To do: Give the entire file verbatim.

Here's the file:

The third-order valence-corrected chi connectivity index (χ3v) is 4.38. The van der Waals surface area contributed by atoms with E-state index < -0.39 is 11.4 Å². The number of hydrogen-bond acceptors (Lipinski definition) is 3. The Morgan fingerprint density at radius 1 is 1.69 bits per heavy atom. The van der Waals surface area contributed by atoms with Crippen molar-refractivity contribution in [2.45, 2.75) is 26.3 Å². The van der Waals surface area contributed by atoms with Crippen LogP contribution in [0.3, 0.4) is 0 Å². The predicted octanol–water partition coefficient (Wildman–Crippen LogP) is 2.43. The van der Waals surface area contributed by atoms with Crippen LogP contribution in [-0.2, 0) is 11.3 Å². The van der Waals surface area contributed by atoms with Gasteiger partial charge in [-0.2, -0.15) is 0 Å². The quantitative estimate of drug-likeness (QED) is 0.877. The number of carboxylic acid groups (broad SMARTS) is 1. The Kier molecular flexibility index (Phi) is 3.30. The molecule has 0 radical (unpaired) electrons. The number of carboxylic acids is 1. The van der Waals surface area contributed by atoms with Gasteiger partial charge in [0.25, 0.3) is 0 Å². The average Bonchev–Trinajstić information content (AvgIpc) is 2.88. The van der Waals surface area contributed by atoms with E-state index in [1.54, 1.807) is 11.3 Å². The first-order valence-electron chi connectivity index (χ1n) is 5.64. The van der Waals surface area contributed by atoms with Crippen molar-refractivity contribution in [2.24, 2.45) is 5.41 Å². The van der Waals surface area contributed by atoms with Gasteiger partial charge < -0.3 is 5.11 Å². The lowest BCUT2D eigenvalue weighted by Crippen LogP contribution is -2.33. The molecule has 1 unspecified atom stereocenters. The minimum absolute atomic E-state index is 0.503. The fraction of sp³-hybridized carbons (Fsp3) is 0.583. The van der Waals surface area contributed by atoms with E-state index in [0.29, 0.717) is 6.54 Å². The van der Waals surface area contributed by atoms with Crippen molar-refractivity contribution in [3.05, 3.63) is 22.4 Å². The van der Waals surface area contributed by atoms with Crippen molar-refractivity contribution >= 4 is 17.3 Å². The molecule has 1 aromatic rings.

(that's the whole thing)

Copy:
The third-order valence-corrected chi connectivity index (χ3v) is 4.38. The van der Waals surface area contributed by atoms with E-state index < -0.39 is 11.4 Å². The number of hydrogen-bond acceptors (Lipinski definition) is 3. The Morgan fingerprint density at radius 1 is 1.69 bits per heavy atom. The van der Waals surface area contributed by atoms with Crippen molar-refractivity contribution in [2.45, 2.75) is 26.3 Å². The van der Waals surface area contributed by atoms with Crippen LogP contribution in [0.3, 0.4) is 0 Å². The predicted octanol–water partition coefficient (Wildman–Crippen LogP) is 2.43. The van der Waals surface area contributed by atoms with Crippen LogP contribution in [-0.2, 0) is 11.3 Å². The van der Waals surface area contributed by atoms with Gasteiger partial charge in [-0.2, -0.15) is 0 Å². The quantitative estimate of drug-likeness (QED) is 0.877. The number of carboxylic acid groups (broad SMARTS) is 1. The Kier molecular flexibility index (Phi) is 3.30. The molecule has 0 radical (unpaired) electrons. The number of carboxylic acids is 1. The van der Waals surface area contributed by atoms with Gasteiger partial charge in [0.25, 0.3) is 0 Å². The average Bonchev–Trinajstić information content (AvgIpc) is 2.88. The van der Waals surface area contributed by atoms with E-state index in [1.54, 1.807) is 11.3 Å². The first-order valence-electron chi connectivity index (χ1n) is 5.64. The van der Waals surface area contributed by atoms with Crippen molar-refractivity contribution in [2.24, 2.45) is 5.41 Å². The van der Waals surface area contributed by atoms with Gasteiger partial charge < -0.3 is 5.11 Å². The lowest BCUT2D eigenvalue weighted by Crippen LogP contribution is -2.33. The molecule has 1 unspecified atom stereocenters. The minimum absolute atomic E-state index is 0.503. The fraction of sp³-hybridized carbons (Fsp3) is 0.583. The van der Waals surface area contributed by atoms with E-state index in [0.29, 0.717) is 6.54 Å². The van der Waals surface area contributed by atoms with Crippen molar-refractivity contribution in [3.05, 3.63) is 22.4 Å². The van der Waals surface area contributed by atoms with Crippen molar-refractivity contribution >= 4 is 17.3 Å². The molecule has 1 aromatic rings.